Costa Rica’s Net-Zero Plan Could Create $41 Billion in Economic Benefits

A plan to eliminate carbon emissions by 2050 could reinvent the Costa Rican economy, its government argued this week. The Thomson Reuters Foundation reports that the Inter-American Development Bank analyzed the Central American country’s 2019 decarbonization plan. It found that Costa Rica’s government could grow by $41 billion due to new jobs and business activity generated by investing in a green economy. The United Nations also reported that the region could save $by 21 billion in the next 30 years by switching to renewable power generation and electrification and creating 7.7 million new jobs. Green strategies are emerging across the region. In Puerto Rico, Grist reports, community-led solar projects have provided a flexible micro-grid in the village of Adjuntas Pueblo, according to local renewables leader Arturo Massol-Deyá.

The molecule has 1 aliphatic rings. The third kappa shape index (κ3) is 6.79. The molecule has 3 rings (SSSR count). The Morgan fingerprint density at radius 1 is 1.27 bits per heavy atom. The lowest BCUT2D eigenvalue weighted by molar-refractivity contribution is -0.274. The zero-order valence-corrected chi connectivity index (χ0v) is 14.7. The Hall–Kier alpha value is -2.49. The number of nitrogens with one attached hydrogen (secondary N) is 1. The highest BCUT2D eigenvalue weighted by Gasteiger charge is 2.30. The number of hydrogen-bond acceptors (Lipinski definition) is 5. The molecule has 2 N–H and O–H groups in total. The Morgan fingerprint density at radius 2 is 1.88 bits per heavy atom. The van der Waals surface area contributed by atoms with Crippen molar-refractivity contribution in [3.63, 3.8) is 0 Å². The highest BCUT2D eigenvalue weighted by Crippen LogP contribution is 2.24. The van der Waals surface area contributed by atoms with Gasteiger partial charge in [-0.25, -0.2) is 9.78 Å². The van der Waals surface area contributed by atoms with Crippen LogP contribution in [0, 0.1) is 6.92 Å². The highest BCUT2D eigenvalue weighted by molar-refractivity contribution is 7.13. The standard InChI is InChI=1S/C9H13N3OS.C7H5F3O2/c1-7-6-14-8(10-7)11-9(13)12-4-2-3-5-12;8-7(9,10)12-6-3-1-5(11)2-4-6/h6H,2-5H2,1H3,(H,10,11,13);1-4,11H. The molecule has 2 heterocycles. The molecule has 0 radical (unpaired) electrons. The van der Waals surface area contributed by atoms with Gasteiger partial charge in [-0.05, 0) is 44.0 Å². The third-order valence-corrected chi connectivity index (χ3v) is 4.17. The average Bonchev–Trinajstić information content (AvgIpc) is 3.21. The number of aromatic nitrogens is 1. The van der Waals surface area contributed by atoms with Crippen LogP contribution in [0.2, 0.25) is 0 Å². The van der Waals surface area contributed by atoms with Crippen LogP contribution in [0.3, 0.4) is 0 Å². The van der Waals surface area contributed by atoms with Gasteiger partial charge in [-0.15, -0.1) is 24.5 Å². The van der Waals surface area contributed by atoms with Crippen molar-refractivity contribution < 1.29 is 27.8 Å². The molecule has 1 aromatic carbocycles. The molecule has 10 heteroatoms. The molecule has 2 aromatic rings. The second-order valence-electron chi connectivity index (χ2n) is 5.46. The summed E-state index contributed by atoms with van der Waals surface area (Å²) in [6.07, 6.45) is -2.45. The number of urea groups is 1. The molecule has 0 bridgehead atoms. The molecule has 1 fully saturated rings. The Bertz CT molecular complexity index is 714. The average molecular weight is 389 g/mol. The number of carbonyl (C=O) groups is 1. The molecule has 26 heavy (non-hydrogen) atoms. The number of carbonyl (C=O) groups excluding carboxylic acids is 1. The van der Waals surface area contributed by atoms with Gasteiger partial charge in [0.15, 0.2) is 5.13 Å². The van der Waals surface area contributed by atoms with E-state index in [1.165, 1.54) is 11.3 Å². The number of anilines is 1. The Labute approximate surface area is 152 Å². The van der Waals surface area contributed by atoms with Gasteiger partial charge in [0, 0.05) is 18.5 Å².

Industrial Farming Owns 70% of Agricultural Lands

EcoWatch reports that big agribusinesses, representing only 1% of the world’s farm owners, account for 70% of global agricultural CO2 emissions. According to a new report, Uneven Ground: land inequality at the heart of unequal societies, released by the Land Coalition and Oxfam, demonstrate that industrial farming was the primary driver of agriculture’s growing share of annual CO2 emissions. Small farms, by contrast, are far more efficient and sustainable. Still, the concentration of farm ownership continues to undercut the viability of smallholder farmers. The report suggests a variety of potential solutions, including greater transparency about land ownership, protection of women’s and customary rights, and improved food production and distribution systems. We think those changes must start at the grassroots, supporting small farmers and ensuring that local solutions are developed to prevent mismatches between problems the policies implemented to address them.

 

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IN RECYCLING